Bodo, the novel, dramatizes the causes, motivations, and aftermath of Bodo’s astonishing cause célèbre that took place during an age of superstitions, a confused Roman Church, heterodoxies, lingering paganism, broken oaths, rebellions, and dissolution of the Carolingian Empire.

Author Donald Michael Platt, Biography~

I've said it a million times, but I LOVE this photo so much. Look how intelligent that cat Bodo is, Donald rubs off on him!

I’ve said it a million times, but I LOVE this photo so much. Look how intelligent that cat Bodo is, Donald rubs off on him!

Author of four other novels, ROCAMORA, HOUSE OF ROCAMORA, A GATHERING OF VULTURES, and CLOSE TO THE SUN, Donald Michael Platt was born and raised in San Francisco. Donald graduated from Lowell High School and received his B.A. in History from the University of California at Berkeley. After two years in the Army, Donald attended graduate school at San Jose State where he won a batch of literary awards in the annual SENATOR PHELAN LITERARY CONTEST.

Donald moved to southern California to begin his professional writing career. He sold to the TV series, MR. NOVAK, ghosted for health food guru, Dan Dale Alexander, and wrote for and with diverse producers, among them as Harry Joe Brown, Sig Schlager, Albert J. Cohen, Al Ruddy plus Paul Stader Sr, Hollywood stuntman and stunt/2nd unit director. While in Hollywood, Donald taught Creative Writing and Advanced Placement European History at Fairfax High School where he was Social Studies Department Chairman.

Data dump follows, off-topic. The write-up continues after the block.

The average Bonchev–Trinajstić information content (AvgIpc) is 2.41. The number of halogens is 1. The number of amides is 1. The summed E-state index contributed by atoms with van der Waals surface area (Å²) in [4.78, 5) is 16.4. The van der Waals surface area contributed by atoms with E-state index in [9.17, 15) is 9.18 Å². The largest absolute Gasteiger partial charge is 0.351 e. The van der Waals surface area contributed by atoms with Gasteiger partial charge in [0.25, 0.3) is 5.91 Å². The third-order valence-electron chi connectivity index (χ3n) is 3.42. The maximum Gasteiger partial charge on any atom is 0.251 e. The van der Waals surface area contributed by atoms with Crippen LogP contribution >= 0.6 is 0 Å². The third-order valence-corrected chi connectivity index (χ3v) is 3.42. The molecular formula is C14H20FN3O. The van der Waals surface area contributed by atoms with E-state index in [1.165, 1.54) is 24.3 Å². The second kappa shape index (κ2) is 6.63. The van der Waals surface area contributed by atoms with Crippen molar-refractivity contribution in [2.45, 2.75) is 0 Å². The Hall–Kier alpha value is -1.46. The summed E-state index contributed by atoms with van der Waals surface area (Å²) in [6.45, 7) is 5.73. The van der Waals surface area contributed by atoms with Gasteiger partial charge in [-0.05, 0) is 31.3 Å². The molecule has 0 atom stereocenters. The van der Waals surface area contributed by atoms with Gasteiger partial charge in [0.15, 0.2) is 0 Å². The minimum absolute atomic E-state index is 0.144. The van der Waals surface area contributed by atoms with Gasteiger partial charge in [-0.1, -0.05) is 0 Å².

After living in Florianópolis, Brazil, setting of his horror novel A GATHERING OF VULTURES, pub. 2007 & 2011, he moved to Florida where he wrote as a with: VITAMIN ENRICHED, pub.1999, for Carl DeSantis, founder of Rexall Sundown Vitamins; and THE COUPLE’S DISEASE, Finding a Cure for Your Lost “Love” Life, pub. 2002, for Lawrence S. Hakim, MD, FACS, Head of Sexual Dysfunction Unit at the Cleveland Clinic.

Currently, Donald resides in Winter Haven, Florida where he is polishing a dark novel and preparing to write a sequel to CLOSE TO THE SUN.

For more information please visit Donald Michael Platt’s website. You can also connect with him on Facebook and Twitter.

Tour Schedule:

Hashtags: #BodotheApostateBlogTour #HistoricalFiction

Twitter Tags: @hfvbt @donroc

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Filed under Book Reviews

2 responses to “Bodo the Apostate is Dramatic Account of Overcoming Religious Intolerance in Carolingian Times

  1. Marsha

    Fantastic review. Sounds like a fabulous read. Purchased! 🙂